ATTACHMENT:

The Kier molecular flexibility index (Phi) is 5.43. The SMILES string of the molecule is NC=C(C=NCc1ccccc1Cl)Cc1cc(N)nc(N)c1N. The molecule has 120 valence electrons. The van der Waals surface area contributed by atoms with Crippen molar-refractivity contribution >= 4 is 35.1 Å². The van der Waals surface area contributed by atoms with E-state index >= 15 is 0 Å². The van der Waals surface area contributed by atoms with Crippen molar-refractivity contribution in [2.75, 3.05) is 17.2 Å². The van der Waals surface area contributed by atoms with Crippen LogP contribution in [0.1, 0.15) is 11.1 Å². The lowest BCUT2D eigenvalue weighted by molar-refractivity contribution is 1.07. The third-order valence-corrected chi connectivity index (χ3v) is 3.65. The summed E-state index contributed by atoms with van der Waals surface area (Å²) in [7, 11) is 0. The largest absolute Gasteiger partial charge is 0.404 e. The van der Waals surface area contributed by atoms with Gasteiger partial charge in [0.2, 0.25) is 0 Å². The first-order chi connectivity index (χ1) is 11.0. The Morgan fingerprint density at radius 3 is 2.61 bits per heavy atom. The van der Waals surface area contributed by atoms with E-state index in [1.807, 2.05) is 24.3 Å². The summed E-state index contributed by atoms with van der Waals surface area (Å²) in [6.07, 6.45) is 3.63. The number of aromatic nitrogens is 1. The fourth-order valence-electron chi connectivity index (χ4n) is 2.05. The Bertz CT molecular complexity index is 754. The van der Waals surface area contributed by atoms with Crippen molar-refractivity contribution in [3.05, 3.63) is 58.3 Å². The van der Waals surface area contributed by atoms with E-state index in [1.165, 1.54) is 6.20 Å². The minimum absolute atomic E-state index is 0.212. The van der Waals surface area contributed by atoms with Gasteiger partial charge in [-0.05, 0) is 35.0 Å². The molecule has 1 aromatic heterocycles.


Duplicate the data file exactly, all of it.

The Kier molecular flexibility index (Phi) is 5.43. The SMILES string of the molecule is NC=C(C=NCc1ccccc1Cl)Cc1cc(N)nc(N)c1N. The molecule has 120 valence electrons. The van der Waals surface area contributed by atoms with Crippen molar-refractivity contribution >= 4 is 35.1 Å². The van der Waals surface area contributed by atoms with E-state index >= 15 is 0 Å². The van der Waals surface area contributed by atoms with Crippen molar-refractivity contribution in [2.75, 3.05) is 17.2 Å². The van der Waals surface area contributed by atoms with Crippen LogP contribution in [0.1, 0.15) is 11.1 Å². The lowest BCUT2D eigenvalue weighted by molar-refractivity contribution is 1.07. The third-order valence-corrected chi connectivity index (χ3v) is 3.65. The summed E-state index contributed by atoms with van der Waals surface area (Å²) in [7, 11) is 0. The largest absolute Gasteiger partial charge is 0.404 e. The van der Waals surface area contributed by atoms with Gasteiger partial charge in [0.2, 0.25) is 0 Å². The first-order chi connectivity index (χ1) is 11.0. The Morgan fingerprint density at radius 3 is 2.61 bits per heavy atom. The van der Waals surface area contributed by atoms with E-state index in [1.807, 2.05) is 24.3 Å². The summed E-state index contributed by atoms with van der Waals surface area (Å²) in [6.07, 6.45) is 3.63. The number of aromatic nitrogens is 1. The fourth-order valence-electron chi connectivity index (χ4n) is 2.05. The Bertz CT molecular complexity index is 754. The van der Waals surface area contributed by atoms with Crippen molar-refractivity contribution in [3.05, 3.63) is 58.3 Å². The van der Waals surface area contributed by atoms with E-state index in [1.165, 1.54) is 6.20 Å². The minimum absolute atomic E-state index is 0.212. The van der Waals surface area contributed by atoms with Gasteiger partial charge in [-0.05, 0) is 35.0 Å². The molecule has 1 aromatic heterocycles.